Although the Issei kept an emotional connection with Japan, they created homes in a country far from Japan.[12] The Gosei had never known a country other than the one into which they were born.

Generation Cohort description
Issei (一世) The generation of people born in Japan who immigrated to another country.[13]
Nisei (二世) The generation of people born in North America, Latin America, Australia, Hawaii, or any country outside of Japan either to at least one Issei parent.[13]
Sansei (三世) The generation of people born to at least one Nisei parent.[13]
Yonsei (四世) The generation of people born to at least one Sansei parent[13]
Gosei (五世) The generation of people born to at least one Yonsei parent[14]

The Issei, Nisei, Sansei, Yonsei and Gosei generations reflect distinctly different attitudes to authority, gender, religious practice, and other matters.[15]

Differences among these national Gosei developed because of the histories of their Japanese emigrant ancestors.[16]

Gosei in Brazil[change | change source]

Japanese-Brazilian (Nipo-brasileiro) Gosei are a small part of an ethnic minority in Brazil.[17] In 1990, 0.8% of the Nipo-Brasileiros community were Gosei.[18]

Gosei in Canada[change | change source]

Japanese-Canadian Gosei are typical for any ethnic group.[19]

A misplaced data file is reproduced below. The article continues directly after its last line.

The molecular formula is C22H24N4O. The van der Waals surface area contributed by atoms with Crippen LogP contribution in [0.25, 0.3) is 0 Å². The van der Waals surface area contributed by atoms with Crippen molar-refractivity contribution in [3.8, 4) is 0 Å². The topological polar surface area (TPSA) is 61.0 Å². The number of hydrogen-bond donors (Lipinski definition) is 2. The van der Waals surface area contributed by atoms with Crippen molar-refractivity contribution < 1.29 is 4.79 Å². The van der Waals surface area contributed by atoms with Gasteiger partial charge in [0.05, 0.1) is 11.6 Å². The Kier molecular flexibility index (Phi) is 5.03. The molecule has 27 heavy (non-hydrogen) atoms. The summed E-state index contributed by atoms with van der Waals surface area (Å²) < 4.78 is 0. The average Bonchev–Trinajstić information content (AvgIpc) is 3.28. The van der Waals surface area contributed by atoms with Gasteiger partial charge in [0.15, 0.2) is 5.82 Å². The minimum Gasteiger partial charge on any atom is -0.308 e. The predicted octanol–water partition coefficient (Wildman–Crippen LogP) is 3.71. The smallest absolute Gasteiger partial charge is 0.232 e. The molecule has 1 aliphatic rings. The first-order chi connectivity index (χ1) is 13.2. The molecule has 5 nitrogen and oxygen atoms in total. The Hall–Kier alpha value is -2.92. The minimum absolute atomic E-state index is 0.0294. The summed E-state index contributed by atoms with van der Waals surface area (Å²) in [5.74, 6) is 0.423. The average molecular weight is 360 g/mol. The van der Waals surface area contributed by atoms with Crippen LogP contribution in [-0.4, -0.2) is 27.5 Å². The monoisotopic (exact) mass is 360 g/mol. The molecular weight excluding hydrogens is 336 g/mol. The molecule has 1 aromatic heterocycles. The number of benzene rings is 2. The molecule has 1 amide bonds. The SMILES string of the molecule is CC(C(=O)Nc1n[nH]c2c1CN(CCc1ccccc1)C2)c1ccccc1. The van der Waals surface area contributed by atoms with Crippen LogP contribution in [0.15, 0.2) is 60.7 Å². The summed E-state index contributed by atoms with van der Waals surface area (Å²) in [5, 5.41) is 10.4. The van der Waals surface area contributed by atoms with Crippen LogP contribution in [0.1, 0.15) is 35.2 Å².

Gosei in Peru[change | change source]

Japanese-Peruvian (Nipo-peruano) Gosei make up less than 1.0% of the Nikkei population in 2000.[20]

Gosei in the US[change | change source]

The lives of the Japanese-Americans of earlier generations contrasts with the Gosei because they have English-speaking grandparents.[21] According to a 2011 columnist in The Rafu Shimpo of Los Angeles, "Younger Japanese Americans are more culturally American than Japanese" and "other than some vestigial cultural affiliations, a Yonsei or Gosei is simply another American."[22]

References[change | change source]

  1. In Japanese counting, "one, two, three, four, five" is "ichi, ni, san, yon, go"
  2. Nomura, Gail M. (1998). "Japanese American Women" in The Reader's Companion to U.S. Women's History (Mankiller, Barbara Smith, ed.), pp. 288-290; Masterson, Daniel et al. (2004). The Japanese in Latin America, p. 291.
  3. Numrich, Paul David. (2008). North American Buddhists in Social Context, p. 110.